Wednesday, August 31, 2011

A Heart Felt Apology: One Given – One Needed

One of the most painful things for victims of sex abuse (aside from the actual abuse) is the lack of any sincere public apologies from the rabbinic leaders who allowed abuse to continue via their inaction. The most famous result of their inaction is the case of Rabbi Yehuda Kolko. He was accused by a victim of sexual abuse. After consultation with rabbinic leaders both here and in Israel Rabbi Kolko was allowed to continue as a Rebbe in a Yeshiva and continue sexually abusing or molesting young students.

It took an expose in a Jewish blog followed by an explosive article in a national magazine to once and for all end his career (which included a 20 year period on ongoing sexual abuse). That event set into motion a change in the way these things are now handled among these rabbinic leaders. While there is still work to be done – we’ve come a long way.

But the one thing that has not happened is the kind of thing that happened back in 2004 in the Yeshiva University Beis HaMedrash. It was an extraordinary event. A YU Rosh Yeshiva, Rabbi Mordechai Willig, called for a meeting. To an overflow crowd he publicly apologized on behalf of all 3 members of that Beis Din for their role in the Lanner affair.

They admitted that during the 1989 proceedings, they had made "errors in judgment and procedure that caused unnecessary pain and aggravation." They formally apologized to Elie Hiller, who brought the initial allegations of abuse against Rabbi Lanner, and to witnesses, victims, and their families.

It was a similar circumstance. Rabbi Baruch Lanner was abusing young women in his charge as an NCSY official. (I believe it was for a period of 20 years in his case too). When an adolescent young woman complained about him in 1989 - formal charges were brought before a Beis Din. It consisted of 3 rabbis: Mordechai Willig, Yosef Blau, and Aaron Levine. They exonerated Rabbi Lanner. This enabled him to continue his abuse.

It took some great investigative reporting by the Jewish Week and then the New York Times to finally get some justice. Rabbi Lanner was convicted of sex abuse and sentenced to a 7 year prison term. He has served 3 years of that sentence in prison and is currently serving the rest on parole.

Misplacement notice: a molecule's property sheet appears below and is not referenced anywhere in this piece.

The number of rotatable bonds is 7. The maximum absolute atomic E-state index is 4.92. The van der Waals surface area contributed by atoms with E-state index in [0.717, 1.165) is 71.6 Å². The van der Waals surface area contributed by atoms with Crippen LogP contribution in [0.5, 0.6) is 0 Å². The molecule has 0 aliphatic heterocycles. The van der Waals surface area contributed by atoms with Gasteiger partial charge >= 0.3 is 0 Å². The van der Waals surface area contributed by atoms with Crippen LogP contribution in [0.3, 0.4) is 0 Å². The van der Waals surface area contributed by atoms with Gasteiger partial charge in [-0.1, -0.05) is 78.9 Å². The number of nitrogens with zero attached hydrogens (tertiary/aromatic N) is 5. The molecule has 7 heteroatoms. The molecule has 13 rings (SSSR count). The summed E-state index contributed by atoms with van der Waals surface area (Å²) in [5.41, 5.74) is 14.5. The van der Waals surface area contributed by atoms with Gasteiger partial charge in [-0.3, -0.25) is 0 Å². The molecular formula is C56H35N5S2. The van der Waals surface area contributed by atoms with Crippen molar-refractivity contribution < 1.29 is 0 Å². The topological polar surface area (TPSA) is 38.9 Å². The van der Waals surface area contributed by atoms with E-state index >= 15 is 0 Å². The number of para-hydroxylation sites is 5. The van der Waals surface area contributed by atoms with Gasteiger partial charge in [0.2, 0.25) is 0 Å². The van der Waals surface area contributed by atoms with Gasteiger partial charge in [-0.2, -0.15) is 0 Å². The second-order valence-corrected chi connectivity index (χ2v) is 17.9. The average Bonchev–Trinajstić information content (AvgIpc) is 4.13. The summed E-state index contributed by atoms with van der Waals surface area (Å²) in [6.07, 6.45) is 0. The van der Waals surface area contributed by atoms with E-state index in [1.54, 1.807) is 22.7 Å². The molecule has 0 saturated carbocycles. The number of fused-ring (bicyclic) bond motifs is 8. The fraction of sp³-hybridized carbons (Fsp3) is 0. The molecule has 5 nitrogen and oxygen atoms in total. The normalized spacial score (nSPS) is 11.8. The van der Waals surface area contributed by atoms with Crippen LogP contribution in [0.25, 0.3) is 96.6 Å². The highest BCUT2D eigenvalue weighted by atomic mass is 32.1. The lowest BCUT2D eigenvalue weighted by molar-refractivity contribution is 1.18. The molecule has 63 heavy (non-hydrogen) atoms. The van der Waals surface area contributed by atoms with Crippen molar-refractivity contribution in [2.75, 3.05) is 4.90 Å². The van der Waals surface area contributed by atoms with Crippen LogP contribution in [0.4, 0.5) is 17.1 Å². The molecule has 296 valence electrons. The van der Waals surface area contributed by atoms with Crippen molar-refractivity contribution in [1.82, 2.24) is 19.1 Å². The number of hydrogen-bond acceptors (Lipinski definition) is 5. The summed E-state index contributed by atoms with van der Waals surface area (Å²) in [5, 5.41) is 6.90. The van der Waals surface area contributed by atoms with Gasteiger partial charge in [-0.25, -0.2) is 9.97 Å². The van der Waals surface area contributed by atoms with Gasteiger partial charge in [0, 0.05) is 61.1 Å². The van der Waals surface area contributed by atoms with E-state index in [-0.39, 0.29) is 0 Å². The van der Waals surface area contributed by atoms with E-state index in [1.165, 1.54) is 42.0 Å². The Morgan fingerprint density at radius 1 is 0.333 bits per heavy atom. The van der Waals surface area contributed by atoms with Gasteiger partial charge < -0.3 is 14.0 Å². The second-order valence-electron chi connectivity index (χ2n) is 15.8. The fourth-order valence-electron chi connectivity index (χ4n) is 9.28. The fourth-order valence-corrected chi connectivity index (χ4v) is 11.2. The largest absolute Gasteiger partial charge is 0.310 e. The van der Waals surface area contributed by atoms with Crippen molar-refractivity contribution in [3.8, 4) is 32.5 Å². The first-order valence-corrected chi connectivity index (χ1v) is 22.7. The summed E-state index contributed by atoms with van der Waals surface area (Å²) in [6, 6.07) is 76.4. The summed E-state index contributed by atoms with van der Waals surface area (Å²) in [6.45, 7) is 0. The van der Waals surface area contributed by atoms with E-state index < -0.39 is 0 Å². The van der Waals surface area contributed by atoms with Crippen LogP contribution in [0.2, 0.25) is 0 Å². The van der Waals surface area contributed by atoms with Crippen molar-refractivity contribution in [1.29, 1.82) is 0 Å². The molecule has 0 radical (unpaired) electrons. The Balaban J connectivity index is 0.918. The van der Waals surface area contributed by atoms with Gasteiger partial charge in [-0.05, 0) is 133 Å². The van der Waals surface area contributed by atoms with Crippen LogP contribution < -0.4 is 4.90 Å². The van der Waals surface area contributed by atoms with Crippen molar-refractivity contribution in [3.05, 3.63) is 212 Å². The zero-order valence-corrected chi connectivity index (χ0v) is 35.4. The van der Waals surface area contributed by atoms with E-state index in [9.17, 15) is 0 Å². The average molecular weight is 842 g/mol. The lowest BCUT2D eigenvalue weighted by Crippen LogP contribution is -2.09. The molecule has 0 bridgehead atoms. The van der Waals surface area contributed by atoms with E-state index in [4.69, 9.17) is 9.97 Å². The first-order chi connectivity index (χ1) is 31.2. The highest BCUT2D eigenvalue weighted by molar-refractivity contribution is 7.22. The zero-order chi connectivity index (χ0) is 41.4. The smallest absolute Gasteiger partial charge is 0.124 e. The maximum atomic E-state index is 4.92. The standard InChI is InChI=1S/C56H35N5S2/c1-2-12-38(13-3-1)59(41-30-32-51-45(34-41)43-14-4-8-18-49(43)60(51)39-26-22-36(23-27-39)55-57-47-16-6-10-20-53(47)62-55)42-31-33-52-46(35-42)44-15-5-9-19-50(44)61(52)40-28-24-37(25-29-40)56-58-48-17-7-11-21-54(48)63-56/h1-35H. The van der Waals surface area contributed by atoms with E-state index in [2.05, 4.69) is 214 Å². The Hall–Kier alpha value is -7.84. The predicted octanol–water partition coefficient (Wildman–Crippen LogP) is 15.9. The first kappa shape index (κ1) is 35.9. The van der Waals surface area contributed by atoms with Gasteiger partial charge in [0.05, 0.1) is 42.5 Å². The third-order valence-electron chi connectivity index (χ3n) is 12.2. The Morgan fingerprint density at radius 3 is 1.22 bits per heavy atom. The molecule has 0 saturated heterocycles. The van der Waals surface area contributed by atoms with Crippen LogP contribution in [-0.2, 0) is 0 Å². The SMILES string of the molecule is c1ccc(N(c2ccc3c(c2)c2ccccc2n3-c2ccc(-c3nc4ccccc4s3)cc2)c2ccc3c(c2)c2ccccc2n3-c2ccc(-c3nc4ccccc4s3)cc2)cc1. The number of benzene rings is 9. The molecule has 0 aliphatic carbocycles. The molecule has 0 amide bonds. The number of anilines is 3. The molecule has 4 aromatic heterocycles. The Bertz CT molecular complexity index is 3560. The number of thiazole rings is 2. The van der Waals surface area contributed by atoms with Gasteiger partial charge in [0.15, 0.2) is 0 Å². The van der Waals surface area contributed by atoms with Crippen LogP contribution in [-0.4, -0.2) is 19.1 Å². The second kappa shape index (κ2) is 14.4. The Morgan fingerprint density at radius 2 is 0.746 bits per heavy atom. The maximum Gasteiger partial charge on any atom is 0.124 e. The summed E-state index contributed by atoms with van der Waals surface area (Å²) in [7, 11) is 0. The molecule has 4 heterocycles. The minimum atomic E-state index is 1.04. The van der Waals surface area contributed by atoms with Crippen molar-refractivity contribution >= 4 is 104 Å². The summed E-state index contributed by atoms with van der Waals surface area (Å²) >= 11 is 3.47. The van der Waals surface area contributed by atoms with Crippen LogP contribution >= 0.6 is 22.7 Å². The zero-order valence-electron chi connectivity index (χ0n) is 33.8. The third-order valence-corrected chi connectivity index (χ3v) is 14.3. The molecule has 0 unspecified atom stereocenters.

That event caused heads to roll at NCSY. A blue ribbon panel was commissioned by the OU - NCSY’s parent organization - to investigate who knew; what did they know; and when did they know it. It was headed by Richard Joel – the current President of YU. The investigation revealed that the cover up went all the way to the top. Heads rolled and new guidelines were put in place to prevent anything like that from ever happening again. These guidelines are now scrupulously followed.

But the initial Beis Din that exonerated Rabbi Lanner had not apologized until that day in 2004. And it was a remarkable event. It takes a lot of courage to admit a mistake that resulted in extending the reign of sex abuse by an abuser. Rabbi Willig pulled no punches and apologized profusely on behalf of all three members of the Beis Din. Some had criticized him - accusing him of doing so only because of mounting public pressure. Others questioned why he didn’t use a larger venue - anticipating the overflow crowd. Many who wanted to attend – could not be accommodated. But these issues are irrelevant to the amazing apology of a respected Rosh Yeshiva to such a grievous error in judgment. The far more appropriate reaction was described in the artilce:

"There is no greater form of mussar than a rebbe giving mussar to himself in front of his students," opined Ephraim Shapiro YC '01. "Rabbi Willig's sorely-needed message to his talmidim that no one is infallible is best served up as a mussar shmooze in their makom torah rather than a press conference." YSU vice president Yaakov Green concurred. "Coming from a former NCSY'er and a current NCSY administrator, I thought it was one of the most powerful and appropriate messages to be delivered in a Sichas Mussar. To hear a gadol BaTorah and one of a handful of poskei hador get up in front of an enormous crowd of his own talmidim and unequivocally admit his mistakes sends the message that not only are gedolim not infallible, but that it is the fact that they are able to admit their mistakes that makes them gedolim.

Imagine if this were an article in the Yated or in Hamodia. And imagine it was describing the words of an Agudah Moetzes member or any other rabbinic leader of that stature about their role in the Kolko affair. Substitute any name in place of Rabbi Willing in the article. Substitute the Lakewood Beis HaMedrash for the YU Beis HaMedrash. I think it would make a difference to the victims who suffered abuse because of their silence – to hear an Agudah Moetzes member talk like that.

As it stands now there is much bitterness among the victims. They feel ignored – even cast aside as in the rabbinic attempts to thwart a bill from passing in the New York State Assembly. The Markey Bill would have allowed a one year window of opportunity to sue abusers and their enablers whose time has expired due to the statute of limitations.

These victims need healing. Their lives have been unalterably affected by sex abuse. Though many of them have managed to get on with their lives – the pain and anguish of those memories is seared into their brains. Added to that is the pain of silence by the rabbinic leadership which continues to eat away at them. How can they feel anything but disappointment and anger?! Healing can only begin with the kind of sincere and heartfelt public apology issued by Rabbi Willig back in 2004. I agree with Yaakov Green - it is the fact that they are able to admit their mistakes that makes them gedolim.